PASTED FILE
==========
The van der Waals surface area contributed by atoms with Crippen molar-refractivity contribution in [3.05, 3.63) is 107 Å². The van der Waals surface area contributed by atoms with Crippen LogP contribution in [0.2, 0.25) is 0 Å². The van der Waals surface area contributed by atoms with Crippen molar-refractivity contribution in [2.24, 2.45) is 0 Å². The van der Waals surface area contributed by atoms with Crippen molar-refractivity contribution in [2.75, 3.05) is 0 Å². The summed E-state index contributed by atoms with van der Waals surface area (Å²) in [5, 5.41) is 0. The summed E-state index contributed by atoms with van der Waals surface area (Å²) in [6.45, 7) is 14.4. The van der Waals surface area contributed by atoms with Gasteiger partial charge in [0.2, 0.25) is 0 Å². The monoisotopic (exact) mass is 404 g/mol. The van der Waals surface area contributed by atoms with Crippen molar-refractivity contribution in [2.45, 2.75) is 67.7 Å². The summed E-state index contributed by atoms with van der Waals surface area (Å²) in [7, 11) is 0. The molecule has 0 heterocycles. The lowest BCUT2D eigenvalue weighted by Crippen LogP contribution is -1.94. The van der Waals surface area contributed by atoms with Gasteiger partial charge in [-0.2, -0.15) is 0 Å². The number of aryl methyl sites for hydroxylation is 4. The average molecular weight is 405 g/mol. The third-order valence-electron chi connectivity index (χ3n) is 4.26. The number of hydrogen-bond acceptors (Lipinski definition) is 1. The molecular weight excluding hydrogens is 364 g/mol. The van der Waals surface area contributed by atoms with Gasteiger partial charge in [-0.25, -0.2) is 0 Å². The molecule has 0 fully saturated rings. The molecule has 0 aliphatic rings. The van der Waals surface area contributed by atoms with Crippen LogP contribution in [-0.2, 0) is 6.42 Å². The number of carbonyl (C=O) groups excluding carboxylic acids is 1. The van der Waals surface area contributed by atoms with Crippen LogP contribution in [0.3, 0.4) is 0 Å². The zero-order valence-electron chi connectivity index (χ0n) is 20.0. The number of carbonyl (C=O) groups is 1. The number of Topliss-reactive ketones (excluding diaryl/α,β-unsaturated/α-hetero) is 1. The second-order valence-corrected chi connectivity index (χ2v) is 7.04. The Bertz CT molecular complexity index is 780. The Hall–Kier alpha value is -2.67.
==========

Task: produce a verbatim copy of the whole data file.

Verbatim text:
The van der Waals surface area contributed by atoms with Crippen molar-refractivity contribution in [3.05, 3.63) is 107 Å². The van der Waals surface area contributed by atoms with Crippen LogP contribution in [0.2, 0.25) is 0 Å². The van der Waals surface area contributed by atoms with Crippen molar-refractivity contribution in [2.24, 2.45) is 0 Å². The van der Waals surface area contributed by atoms with Crippen molar-refractivity contribution in [2.75, 3.05) is 0 Å². The summed E-state index contributed by atoms with van der Waals surface area (Å²) in [5, 5.41) is 0. The summed E-state index contributed by atoms with van der Waals surface area (Å²) in [6.45, 7) is 14.4. The van der Waals surface area contributed by atoms with Gasteiger partial charge in [0.2, 0.25) is 0 Å². The monoisotopic (exact) mass is 404 g/mol. The van der Waals surface area contributed by atoms with Crippen molar-refractivity contribution in [2.45, 2.75) is 67.7 Å². The summed E-state index contributed by atoms with van der Waals surface area (Å²) in [7, 11) is 0. The molecule has 0 heterocycles. The lowest BCUT2D eigenvalue weighted by Crippen LogP contribution is -1.94. The van der Waals surface area contributed by atoms with Gasteiger partial charge in [-0.2, -0.15) is 0 Å². The number of aryl methyl sites for hydroxylation is 4. The average molecular weight is 405 g/mol. The third-order valence-electron chi connectivity index (χ3n) is 4.26. The number of hydrogen-bond acceptors (Lipinski definition) is 1. The molecular weight excluding hydrogens is 364 g/mol. The van der Waals surface area contributed by atoms with Gasteiger partial charge in [-0.25, -0.2) is 0 Å². The molecule has 0 fully saturated rings. The molecule has 0 aliphatic rings. The van der Waals surface area contributed by atoms with Crippen LogP contribution in [-0.2, 0) is 6.42 Å². The number of carbonyl (C=O) groups excluding carboxylic acids is 1. The van der Waals surface area contributed by atoms with Crippen LogP contribution in [0.3, 0.4) is 0 Å². The zero-order valence-electron chi connectivity index (χ0n) is 20.0. The number of carbonyl (C=O) groups is 1. The number of Topliss-reactive ketones (excluding diaryl/α,β-unsaturated/α-hetero) is 1. The second-order valence-corrected chi connectivity index (χ2v) is 7.04. The Bertz CT molecular complexity index is 780. The Hall–Kier alpha value is -2.67.